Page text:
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djtesh

Member Since 20 Jul 2006
Offline Last Active Jan 24 2015 10:16 PM

Posts I've Made

In Topic: Whats the task of the programmer in this video game?

11 January 2015 - 02:41 PM

Great artwork!

 

If you really are just looking for a way to stitch your concept art into a static point and click adventure game, you might be able to get away without a programmer. Can you tell us if this is going to be a 2D game or 3D? Will the camera move?

 

Basically if it is really 2D, you can try an adventure builder or GameMaker. These tools will come ready to handle "triggers", touch zones - so you can react to player input and stitch together screens or levels.

 

If you want to do anything special like pick up items, show an inventory, have dialogue or character or camera movement, then it is likely you will need a programmer. These are staples of most adventure games, so you should decide now before you get too invested into a game engine or set of tools. Enlisting a programmer is easier if you are serious about your project and can show progress like this. If you decide to go this route, I might suggest using Unity, put together your levels, and then use their forums / marketplace to team up with someone who will help you get your game finished.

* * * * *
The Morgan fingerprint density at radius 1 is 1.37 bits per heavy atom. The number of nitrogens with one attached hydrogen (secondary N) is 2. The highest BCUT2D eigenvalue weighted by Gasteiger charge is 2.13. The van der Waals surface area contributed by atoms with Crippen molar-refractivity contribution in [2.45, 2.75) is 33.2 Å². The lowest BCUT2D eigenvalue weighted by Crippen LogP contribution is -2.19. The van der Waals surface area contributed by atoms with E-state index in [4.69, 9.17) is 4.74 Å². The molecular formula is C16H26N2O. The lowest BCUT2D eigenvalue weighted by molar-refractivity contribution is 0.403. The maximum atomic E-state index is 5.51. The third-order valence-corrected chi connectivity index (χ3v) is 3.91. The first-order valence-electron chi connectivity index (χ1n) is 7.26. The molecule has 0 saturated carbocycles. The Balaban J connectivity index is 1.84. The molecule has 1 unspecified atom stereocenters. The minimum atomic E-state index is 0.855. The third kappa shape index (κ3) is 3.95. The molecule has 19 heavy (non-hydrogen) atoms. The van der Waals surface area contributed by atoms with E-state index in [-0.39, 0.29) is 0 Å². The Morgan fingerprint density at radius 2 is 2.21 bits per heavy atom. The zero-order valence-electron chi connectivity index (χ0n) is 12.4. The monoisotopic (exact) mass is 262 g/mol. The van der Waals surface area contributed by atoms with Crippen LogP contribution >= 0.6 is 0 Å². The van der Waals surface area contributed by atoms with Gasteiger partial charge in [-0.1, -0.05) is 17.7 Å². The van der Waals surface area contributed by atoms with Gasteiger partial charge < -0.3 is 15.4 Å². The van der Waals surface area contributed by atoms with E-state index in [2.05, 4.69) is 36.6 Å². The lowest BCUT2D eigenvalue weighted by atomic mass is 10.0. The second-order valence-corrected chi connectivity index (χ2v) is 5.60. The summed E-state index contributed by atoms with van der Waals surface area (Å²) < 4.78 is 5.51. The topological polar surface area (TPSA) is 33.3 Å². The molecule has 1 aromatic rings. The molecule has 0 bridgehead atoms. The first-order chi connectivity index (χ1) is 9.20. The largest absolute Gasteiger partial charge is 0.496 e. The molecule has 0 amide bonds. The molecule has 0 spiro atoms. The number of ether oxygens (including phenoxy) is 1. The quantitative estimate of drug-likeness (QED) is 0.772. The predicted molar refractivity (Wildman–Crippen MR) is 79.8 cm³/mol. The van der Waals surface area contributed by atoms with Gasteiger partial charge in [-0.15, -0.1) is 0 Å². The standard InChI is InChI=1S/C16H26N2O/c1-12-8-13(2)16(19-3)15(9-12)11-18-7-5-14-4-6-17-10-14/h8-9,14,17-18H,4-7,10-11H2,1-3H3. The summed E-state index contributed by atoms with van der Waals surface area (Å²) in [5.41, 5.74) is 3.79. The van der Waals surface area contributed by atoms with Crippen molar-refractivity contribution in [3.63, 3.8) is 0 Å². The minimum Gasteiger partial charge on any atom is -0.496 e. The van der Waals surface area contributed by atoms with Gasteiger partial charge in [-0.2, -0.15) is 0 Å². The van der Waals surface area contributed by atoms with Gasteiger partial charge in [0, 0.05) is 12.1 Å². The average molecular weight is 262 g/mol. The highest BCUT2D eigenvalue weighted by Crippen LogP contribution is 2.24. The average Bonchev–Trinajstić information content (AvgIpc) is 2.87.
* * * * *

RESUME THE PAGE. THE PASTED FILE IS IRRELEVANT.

If you want REALLY high fidelity and you understand 3D modeling, animation and shaders at a AAA level, you could also try using the Unreal Engine. It is $19/month to use it commercially. You can make complete games using their system called Blueprint without any programming. (See their Flappy Bird and related demos).

 

Come back with some details and I can help you further.

 

Best of Luck!


In Topic: How do I convert an array to an accelerated texture?

30 December 2014 - 10:36 PM

The way you are doing this right now, you are creating the pixels in System Memory (RAM). In most modern computers, the graphics card loads the textures into its own memory. Thus, you'll have to copy your buffer from one memory to another every frame in order to get your desired effect, which is very inefficient, but good enough for a one-off use.

 

A better approach, then, is to not create the array in System Memory but to do things directly on the graphics device. There are two approaches that I know of for this:

 

1. Use shaders. Use the vertex shader to draw a rectangle the size of the screen. Use the pixel shader to draw your random colors.

 

OR